On Wednesday, Grant will appear in a local courtroom to argue a dozen more petitions for restoration. Lanier's won't be one of them. But Lanier plans to meet with Grant soon to talk about his case, and he's hopeful that a solid work record and support from his employer will enable him to keep his job and regain his good name.

In the meantime, Grant says that he and other advocates see all kind of voteless former felons. Among his clients are a 30-year master sergeant in the military, a former lawyer and a former teacher. "These are not just kids who got caught up selling crack on the corner at age 19," he says. "These are people who come from all walks of life and just made some bad decisions."

But, he notes, even the most low-life repugnant offenders deserve a vote—provided they've paid their debt to society. "I don't care who you are. To me, the franchise is almost sacred," he says. "If you're Gordon Liddy, I would support your right to vote."

Readers also liked…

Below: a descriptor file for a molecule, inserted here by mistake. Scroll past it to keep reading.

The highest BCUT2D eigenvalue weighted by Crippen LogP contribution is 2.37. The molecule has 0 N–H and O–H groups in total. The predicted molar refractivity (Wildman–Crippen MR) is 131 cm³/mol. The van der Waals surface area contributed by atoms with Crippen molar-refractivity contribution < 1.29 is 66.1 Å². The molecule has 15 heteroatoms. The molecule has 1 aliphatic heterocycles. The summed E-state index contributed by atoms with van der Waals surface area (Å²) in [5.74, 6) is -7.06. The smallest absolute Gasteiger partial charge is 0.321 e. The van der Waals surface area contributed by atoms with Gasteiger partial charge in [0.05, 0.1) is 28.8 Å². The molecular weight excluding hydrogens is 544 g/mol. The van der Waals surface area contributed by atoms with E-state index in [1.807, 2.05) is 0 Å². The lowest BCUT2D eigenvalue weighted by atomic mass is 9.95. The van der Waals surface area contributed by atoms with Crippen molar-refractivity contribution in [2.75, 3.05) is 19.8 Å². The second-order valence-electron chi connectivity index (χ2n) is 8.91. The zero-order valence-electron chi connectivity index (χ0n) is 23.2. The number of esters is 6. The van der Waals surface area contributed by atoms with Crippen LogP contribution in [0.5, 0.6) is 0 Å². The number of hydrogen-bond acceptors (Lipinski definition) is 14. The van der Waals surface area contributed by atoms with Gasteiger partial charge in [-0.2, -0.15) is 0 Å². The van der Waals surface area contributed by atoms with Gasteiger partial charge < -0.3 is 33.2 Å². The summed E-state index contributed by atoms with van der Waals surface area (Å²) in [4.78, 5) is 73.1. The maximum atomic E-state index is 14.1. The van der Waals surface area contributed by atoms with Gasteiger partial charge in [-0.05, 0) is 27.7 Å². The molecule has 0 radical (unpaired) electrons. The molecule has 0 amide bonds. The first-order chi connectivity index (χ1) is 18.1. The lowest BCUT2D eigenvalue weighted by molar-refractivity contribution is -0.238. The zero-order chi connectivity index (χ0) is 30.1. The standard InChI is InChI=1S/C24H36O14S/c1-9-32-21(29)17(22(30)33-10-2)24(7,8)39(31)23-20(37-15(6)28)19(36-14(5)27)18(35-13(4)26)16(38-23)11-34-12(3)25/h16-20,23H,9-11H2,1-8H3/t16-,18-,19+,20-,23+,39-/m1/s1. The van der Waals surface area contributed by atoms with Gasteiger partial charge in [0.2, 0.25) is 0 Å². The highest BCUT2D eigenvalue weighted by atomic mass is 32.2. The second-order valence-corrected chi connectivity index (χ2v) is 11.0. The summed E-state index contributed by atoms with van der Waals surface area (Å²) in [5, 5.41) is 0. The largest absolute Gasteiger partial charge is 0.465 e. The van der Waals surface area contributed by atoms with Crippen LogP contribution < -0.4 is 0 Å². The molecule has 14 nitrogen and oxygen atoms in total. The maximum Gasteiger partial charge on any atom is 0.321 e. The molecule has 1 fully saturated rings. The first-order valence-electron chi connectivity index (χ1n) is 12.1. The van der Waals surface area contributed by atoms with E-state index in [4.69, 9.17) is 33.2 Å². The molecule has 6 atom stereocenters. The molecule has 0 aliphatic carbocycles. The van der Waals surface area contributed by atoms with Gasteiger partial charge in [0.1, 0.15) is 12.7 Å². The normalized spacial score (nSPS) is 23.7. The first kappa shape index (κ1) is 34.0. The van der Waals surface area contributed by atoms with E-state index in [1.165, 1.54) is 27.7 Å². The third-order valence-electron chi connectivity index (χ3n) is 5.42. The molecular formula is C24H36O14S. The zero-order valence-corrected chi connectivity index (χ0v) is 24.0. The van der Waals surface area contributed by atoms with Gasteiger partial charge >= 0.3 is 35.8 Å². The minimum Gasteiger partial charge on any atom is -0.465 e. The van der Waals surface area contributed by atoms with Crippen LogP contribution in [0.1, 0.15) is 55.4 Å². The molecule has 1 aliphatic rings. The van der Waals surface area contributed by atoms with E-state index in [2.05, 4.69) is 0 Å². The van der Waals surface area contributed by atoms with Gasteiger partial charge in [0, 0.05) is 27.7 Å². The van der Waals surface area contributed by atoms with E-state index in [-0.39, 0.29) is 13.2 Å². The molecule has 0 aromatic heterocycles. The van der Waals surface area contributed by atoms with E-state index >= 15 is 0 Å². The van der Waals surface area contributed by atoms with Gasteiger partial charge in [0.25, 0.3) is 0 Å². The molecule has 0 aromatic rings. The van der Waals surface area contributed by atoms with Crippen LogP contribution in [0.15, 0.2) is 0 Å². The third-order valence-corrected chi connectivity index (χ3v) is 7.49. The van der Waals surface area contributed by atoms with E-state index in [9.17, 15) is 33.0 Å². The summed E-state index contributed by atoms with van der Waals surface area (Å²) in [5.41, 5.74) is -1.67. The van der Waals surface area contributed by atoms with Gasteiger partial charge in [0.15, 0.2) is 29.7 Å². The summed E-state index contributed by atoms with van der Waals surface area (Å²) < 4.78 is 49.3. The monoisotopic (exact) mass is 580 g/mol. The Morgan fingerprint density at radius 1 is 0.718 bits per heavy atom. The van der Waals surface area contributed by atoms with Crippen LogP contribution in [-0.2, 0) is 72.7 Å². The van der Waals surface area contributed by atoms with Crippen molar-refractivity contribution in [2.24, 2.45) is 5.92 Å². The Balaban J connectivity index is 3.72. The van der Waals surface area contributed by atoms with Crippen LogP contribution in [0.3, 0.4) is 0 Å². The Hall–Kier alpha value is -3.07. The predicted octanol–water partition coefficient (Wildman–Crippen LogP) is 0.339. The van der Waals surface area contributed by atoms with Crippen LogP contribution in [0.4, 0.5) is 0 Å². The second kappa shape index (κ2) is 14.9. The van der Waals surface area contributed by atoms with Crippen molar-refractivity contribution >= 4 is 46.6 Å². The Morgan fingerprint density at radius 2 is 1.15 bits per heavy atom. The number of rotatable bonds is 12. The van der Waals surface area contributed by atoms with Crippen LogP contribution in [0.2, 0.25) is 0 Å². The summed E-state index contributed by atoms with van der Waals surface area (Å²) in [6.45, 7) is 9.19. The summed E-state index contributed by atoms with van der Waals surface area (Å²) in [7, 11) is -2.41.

Comments

Subscribe to this thread:

Add a comment

Recent Comments

  • Re: The Daily Links: Florida Crocodiles, Crying Jordan and xoJane

    • I ᴊᴜsᴛ ɢᴏᴛ ᴀ ɢʀᴇᴀᴛ Jᴀɢᴜᴀʀ XJ ᴀғᴛᴇʀ ʜᴀᴠɪɴɢ ᴍᴀᴅᴇ $9180 ᴛʜɪs-ᴘᴀsᴛ/ᴍᴏɴᴛʜ ᴀɴᴅ-ᴇᴠᴇɴ ᴍᴏʀᴇ ᴛʜᴀɴ,…

    • on May 24, 2016
  • Re: Do Polls Suggest It's Hillary Freakout Time?

    • I ᴊᴜsᴛ ɢᴏᴛ ᴀ ɢʀᴇᴀᴛ Jᴀɢᴜᴀʀ XJ ᴀғᴛᴇʀ ʜᴀᴠɪɴɢ ᴍᴀᴅᴇ $9180 ᴛʜɪs-ᴘᴀsᴛ/ᴍᴏɴᴛʜ ᴀɴᴅ-ᴇᴠᴇɴ ᴍᴏʀᴇ ᴛʜᴀɴ,…

    • on May 24, 2016
  • Re: Do Polls Suggest It's Hillary Freakout Time?

    • I ᴊᴜsᴛ ɢᴏᴛ ᴀ ɢʀᴇᴀᴛ Jᴀɢᴜᴀʀ XJ ᴀғᴛᴇʀ ʜᴀᴠɪɴɢ ᴍᴀᴅᴇ $9180 ᴛʜɪs-ᴘᴀsᴛ/ᴍᴏɴᴛʜ ᴀɴᴅ-ᴇᴠᴇɴ ᴍᴏʀᴇ ᴛʜᴀɴ,…

    • on May 24, 2016
  • Re: Do Polls Suggest It's Hillary Freakout Time?

    • I ᴊᴜsᴛ ɢᴏᴛ ᴀ ɢʀᴇᴀᴛ Jᴀɢᴜᴀʀ XJ ᴀғᴛᴇʀ ʜᴀᴠɪɴɢ ᴍᴀᴅᴇ $9180 ᴛʜɪs-ᴘᴀsᴛ/ᴍᴏɴᴛʜ ᴀɴᴅ-ᴇᴠᴇɴ ᴍᴏʀᴇ ᴛʜᴀɴ,…

    • on May 24, 2016
  • Re: Do Polls Suggest It's Hillary Freakout Time?

    • I ᴊᴜsᴛ ɢᴏᴛ ᴀ ɢʀᴇᴀᴛ Jᴀɢᴜᴀʀ XJ ᴀғᴛᴇʀ ʜᴀᴠɪɴɢ ᴍᴀᴅᴇ $9180 ᴛʜɪs-ᴘᴀsᴛ/ᴍᴏɴᴛʜ ᴀɴᴅ-ᴇᴠᴇɴ ᴍᴏʀᴇ ᴛʜᴀɴ,…

    • on May 24, 2016
  • More »

Sign Up! For the Scene's email newsletters





* required

All contents © 1995-2016 CityPress Communications LLC, 210 12th Ave. S., Ste. 100, Nashville, TN 37203. (615) 244-7989.
All rights reserved. No part of this service may be reproduced in any form without the express written permission of CityPress Communications LLC,
except that an individual may download and/or forward articles via email to a reasonable number of recipients for personal, non-commercial purposes.
Powered by Foundation